Though it closed its doors in 1963, a half-dozen classic recordings made at San Francisco’s Blackhawk nightclub have ensured a secure, lasting renown for the club in jazz lore. Along with other, long-gone clubs such as New York’s Royal Roost, Chicago’s Blue Note, and Philly’s Showboat and Peps’, the Blackhawk enjoys a mythic status as a club where all of the great post-war small groups played; Thelonious Monk, Miles Davis, Cal Tjader, Ahmad Jamal, Billie Holiday… if they played San Francisco, they played at the Blackhawk. Last month a bronze plaque was set into the sidewalk on the corner of Turk and Hyde in the Tenderloin to mark the spot where the Blackhawk once stood. Previously, the intersection’s northeast corner offered no hint of the jazz significance of the site serving only as a parking lot and hang out spot for the homeless and wanderers. Now, thanks to the dedicated work of the Uptown Tenderloin Historic District, the corner has been marked as a pilgrimage site for jazz fans. On my recent visit, it was difficult to image the club or the night Miles and Hank Mobley burned through “Oleo” there fifty years ago–I was too busy deflecting appeals for pocket change and offers of “buds”–but it was nice to associate a physical location in the city with what I have read and heard about the club. While the Tenderloin has experienced gentrification in recent years, it seems unlikely that tourists will serendipitously discover the corner’s new plaque on their own; the site of the old Blackhawk rewards the more deliberate and devoted visitor.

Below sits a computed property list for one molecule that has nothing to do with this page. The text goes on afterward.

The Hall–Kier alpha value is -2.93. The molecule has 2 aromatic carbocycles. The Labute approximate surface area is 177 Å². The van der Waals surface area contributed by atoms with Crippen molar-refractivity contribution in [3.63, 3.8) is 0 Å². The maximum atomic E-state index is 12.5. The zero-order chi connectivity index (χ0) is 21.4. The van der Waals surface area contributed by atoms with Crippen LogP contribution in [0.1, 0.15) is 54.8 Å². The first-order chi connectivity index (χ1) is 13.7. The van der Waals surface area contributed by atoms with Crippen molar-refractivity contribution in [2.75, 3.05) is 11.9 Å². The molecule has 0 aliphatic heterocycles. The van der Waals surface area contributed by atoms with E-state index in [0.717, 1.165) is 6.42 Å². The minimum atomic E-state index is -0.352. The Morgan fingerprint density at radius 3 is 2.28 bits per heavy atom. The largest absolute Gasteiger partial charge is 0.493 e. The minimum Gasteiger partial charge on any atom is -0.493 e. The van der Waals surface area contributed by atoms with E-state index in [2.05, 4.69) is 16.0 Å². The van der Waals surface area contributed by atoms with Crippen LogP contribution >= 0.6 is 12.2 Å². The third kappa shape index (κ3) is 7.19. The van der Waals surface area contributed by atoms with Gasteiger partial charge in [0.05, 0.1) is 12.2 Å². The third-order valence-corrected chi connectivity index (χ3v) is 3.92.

The use of plaques to denote important jazz sites is not new in major U.S. cities. Philadelphia, for one, has markers for the house Billie Holiday lived in and the site of the Showboat club. New York is probably least sentimental about recognizing such landmarks (perhaps the weight of all of those plaques would drag Manhattan below sea level), but, then again, its most historic club still packs ‘em in seven nights a week in the same basement where they have been doing it since the 1930s. It is great news that San Francisco has decided to mark one of its most celebrated jazz sites in an enduring way. The city’s earliest jazz sites were clustered along the Barbary Coast and famous clubs also proliferated in North Beach (The Matador Club, The Jazz Workshop) and Western Addition (The Both/And), but the Blackhawk outranks them all for the roster of artists who worked there and the recordings made within its walls. Like the Village Vanguard, records made at the Blackhawk always mentioned the club’s name prominently: provenance suggests quality. Here are a few of the classics:
Miles Davis: In Person Friday and Saturday Nights at the Blackhawk (Columbia)
Ahmad Jamal: Live at the Blackhawk (Argo)
Thelonious Monk Quartet Plus 2: At the Blackhawk (Riverside)
Shelly Manne: At the Blackhawk (4 volumes, Contemporary)
Cal Tjader: A Night at the Blackhawk (Fantasy)
Mongo Santamaria: Live at the Blackhawk (Fantasy)
Stop by Turk and Hyde and pay homage to the club where all of this great music was made many moons ago. After genuflecting, don’t forget to go out and catch some of today’s great musicians at Dogpatch Saloon, Revolution Cafe, or your favorite place to hear live music.